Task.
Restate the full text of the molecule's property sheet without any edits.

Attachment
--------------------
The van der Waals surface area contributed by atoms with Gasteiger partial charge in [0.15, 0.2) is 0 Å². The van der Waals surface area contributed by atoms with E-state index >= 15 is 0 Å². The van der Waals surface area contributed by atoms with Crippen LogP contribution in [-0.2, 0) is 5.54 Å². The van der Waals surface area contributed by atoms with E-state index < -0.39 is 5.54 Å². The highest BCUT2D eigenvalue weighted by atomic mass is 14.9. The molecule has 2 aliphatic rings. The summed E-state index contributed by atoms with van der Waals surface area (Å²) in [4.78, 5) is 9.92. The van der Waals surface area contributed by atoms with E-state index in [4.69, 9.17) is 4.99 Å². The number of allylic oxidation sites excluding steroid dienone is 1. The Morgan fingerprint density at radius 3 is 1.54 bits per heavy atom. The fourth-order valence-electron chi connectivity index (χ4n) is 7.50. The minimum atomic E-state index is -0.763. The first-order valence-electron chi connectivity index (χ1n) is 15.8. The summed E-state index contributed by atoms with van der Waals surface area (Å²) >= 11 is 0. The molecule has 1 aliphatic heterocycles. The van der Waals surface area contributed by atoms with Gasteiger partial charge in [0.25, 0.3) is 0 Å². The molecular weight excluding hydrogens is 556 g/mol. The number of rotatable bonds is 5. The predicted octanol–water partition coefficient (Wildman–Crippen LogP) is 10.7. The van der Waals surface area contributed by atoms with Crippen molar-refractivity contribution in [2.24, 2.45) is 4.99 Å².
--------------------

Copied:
The van der Waals surface area contributed by atoms with Gasteiger partial charge in [0.15, 0.2) is 0 Å². The van der Waals surface area contributed by atoms with E-state index >= 15 is 0 Å². The van der Waals surface area contributed by atoms with Crippen LogP contribution in [-0.2, 0) is 5.54 Å². The van der Waals surface area contributed by atoms with E-state index < -0.39 is 5.54 Å². The highest BCUT2D eigenvalue weighted by atomic mass is 14.9. The molecule has 2 aliphatic rings. The summed E-state index contributed by atoms with van der Waals surface area (Å²) in [4.78, 5) is 9.92. The van der Waals surface area contributed by atoms with E-state index in [4.69, 9.17) is 4.99 Å². The number of allylic oxidation sites excluding steroid dienone is 1. The Morgan fingerprint density at radius 3 is 1.54 bits per heavy atom. The fourth-order valence-electron chi connectivity index (χ4n) is 7.50. The minimum atomic E-state index is -0.763. The first-order valence-electron chi connectivity index (χ1n) is 15.8. The summed E-state index contributed by atoms with van der Waals surface area (Å²) >= 11 is 0. The molecule has 1 aliphatic heterocycles. The van der Waals surface area contributed by atoms with Gasteiger partial charge in [0.25, 0.3) is 0 Å². The molecular weight excluding hydrogens is 556 g/mol. The number of rotatable bonds is 5. The predicted octanol–water partition coefficient (Wildman–Crippen LogP) is 10.7. The van der Waals surface area contributed by atoms with Crippen molar-refractivity contribution in [2.24, 2.45) is 4.99 Å².